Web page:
• “Most designs will put the capacitors physically close to the load.”

        And you better armor the hell out of your capacitor bank.

        Penetrate a charged capacitor with a metal bullet or shrapnel, and it will *detonate*.

        While you’re holding it, it will probably kill you, on a ship, *Ka-BOOM*. It will look like that old film of WW 2 ships when their magazines explode…

    • Oddly enough, if you could take all the energy out of the battery fast enough to power a .308 equivalent projectile, the battery would be an explosion. Kind of like what we use to propel normal .308 projectiles. Basically to beat traditional guns, you would need to find an item that is either destructive using WAY less energy, or you need to find a reusable explosion. So yeah…

  5. I’ll take… “Horrendously overpriced waporware” for $2000 Alex.

    Metal Storm was a retarded attempt to replace two systems that already work. Mortars and directional mines.

    • Meh. I prefer to see the concept as useful for a system utilizing 40mm grenades. You could create a hell of an anti-infantry (and light vehicle) system with a few of those.

      • When the posleen show up, we’ll be sure to give you a call. Sadly, there are very few things on a modern battlefield worth hitting with an saturation bombardment of 40mm grenades that can’t be more cost effectively dealt with existing weapons.

  6. Does it have a thingy in the back that goes up?

    No?

    It’s not a real gun, just a plastic toy. The muzzle end of the thing should be painted bright orange.

  7. OK…rate of fire is one thing…how many could it actually hold and fire at any given time? Definitely NOT 1M.
    Reload time/method?
    1,000,000 rounds of ANY caliber is a LOT of weight.

    • Hmm. For quick and dirty mental arithmetic, let’s use 7 lbs per 100 rounds of 7.62 NATO. Rough, but close enough for illustrative purposes. That means about 70,000 lbs for a million rounds, or 35 tons.

  8. A novelty item. Interesting to watch vids but what real world use are they?

    What caliber are they and what’s their effective range?

    • “A novelty item. Interesting to watch vids but what real world use are they?”

      I have very good uses for them –

      Navy – Last chance defense against an inbound anti-ship missile. They currently use a radar-guided Gatling gun. Phalanx CIWS (Close In Weapons System).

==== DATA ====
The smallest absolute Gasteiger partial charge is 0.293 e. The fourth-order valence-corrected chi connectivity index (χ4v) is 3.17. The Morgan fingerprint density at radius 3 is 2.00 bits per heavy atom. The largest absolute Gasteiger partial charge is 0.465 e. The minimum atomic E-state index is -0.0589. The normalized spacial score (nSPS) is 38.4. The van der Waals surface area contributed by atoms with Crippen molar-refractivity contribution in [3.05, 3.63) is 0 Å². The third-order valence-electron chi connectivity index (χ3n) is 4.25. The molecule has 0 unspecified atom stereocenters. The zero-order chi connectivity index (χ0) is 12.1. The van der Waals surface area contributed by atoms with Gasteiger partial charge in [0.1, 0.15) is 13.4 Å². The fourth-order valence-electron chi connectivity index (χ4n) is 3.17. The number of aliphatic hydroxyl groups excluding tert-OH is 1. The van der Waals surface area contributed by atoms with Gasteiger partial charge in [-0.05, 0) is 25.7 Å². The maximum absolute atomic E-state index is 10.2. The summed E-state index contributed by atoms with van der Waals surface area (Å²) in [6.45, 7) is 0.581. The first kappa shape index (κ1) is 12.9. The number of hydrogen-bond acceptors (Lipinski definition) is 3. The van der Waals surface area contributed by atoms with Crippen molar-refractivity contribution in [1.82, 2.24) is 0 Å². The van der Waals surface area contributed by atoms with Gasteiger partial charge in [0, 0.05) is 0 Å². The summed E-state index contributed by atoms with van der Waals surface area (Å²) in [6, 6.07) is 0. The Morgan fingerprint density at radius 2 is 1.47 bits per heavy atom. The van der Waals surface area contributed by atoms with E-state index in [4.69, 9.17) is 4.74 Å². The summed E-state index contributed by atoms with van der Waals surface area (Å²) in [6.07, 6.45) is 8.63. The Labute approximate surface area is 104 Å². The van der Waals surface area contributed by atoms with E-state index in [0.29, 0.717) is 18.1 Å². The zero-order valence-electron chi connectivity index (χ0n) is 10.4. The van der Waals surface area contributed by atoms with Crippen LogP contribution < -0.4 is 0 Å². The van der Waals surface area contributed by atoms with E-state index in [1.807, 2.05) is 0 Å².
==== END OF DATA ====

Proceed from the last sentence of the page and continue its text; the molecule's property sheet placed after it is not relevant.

A ‘wall of steel’ would be quite useful, there.

      https://www.youtube.com/watch?v=-L0ZAGOuaqg

      Ground pounders – Similar as the Navy, for inbound mortar rounds.

      • Looks a bit bulky for ground pounders. I used to curse just having some extra ammo for the mg. The term ‘grunt’ is used for a reason. Maybe you could mount it in a static position like a fire base. You’d need some sort of radar to find those incoming.

      • and a modified version attached to a trailer was used to shoot down rockets, artillery and mortars in Iraq.

        The Phalanx is gradually being replaced by a system that uses the same ‘R2D2’ sensors but fires a small missile, tho.

      • Pretty lightweight for anti-missile close-in defense. R2D2’s 20mm, isn’t it? And even it is barely capable of doing its job, maybe…Wikipedia says it’s never been used for an actual threat, but has caused both damage & fatalities to friendly forces as a result of false-responses.

      • That’s exactly what the phalanx does. It does not target the incoming threat. It puts up a wall of depleted uranium.

    • They’ve been building toys like this for a long time. Puff, for one, and the current AC-130 gunship for another, plus all the helicopters and the A-10 with Gatling guns. The concept is “inescapable death.”

    • Another way to ask that would be “after we shoot someone 100,000 times, do we really need to shoot him another 900,000 times before one minute is up?”

  9. OMG it can use velocity rounds,did someone check with the Commiecrats,Demanding Commie Mommy’s and what of little boy Hogg for approval.

  10. An old idea, as in originally conceived in the flintlock era, made possible by modern electronics and manufacturing standards.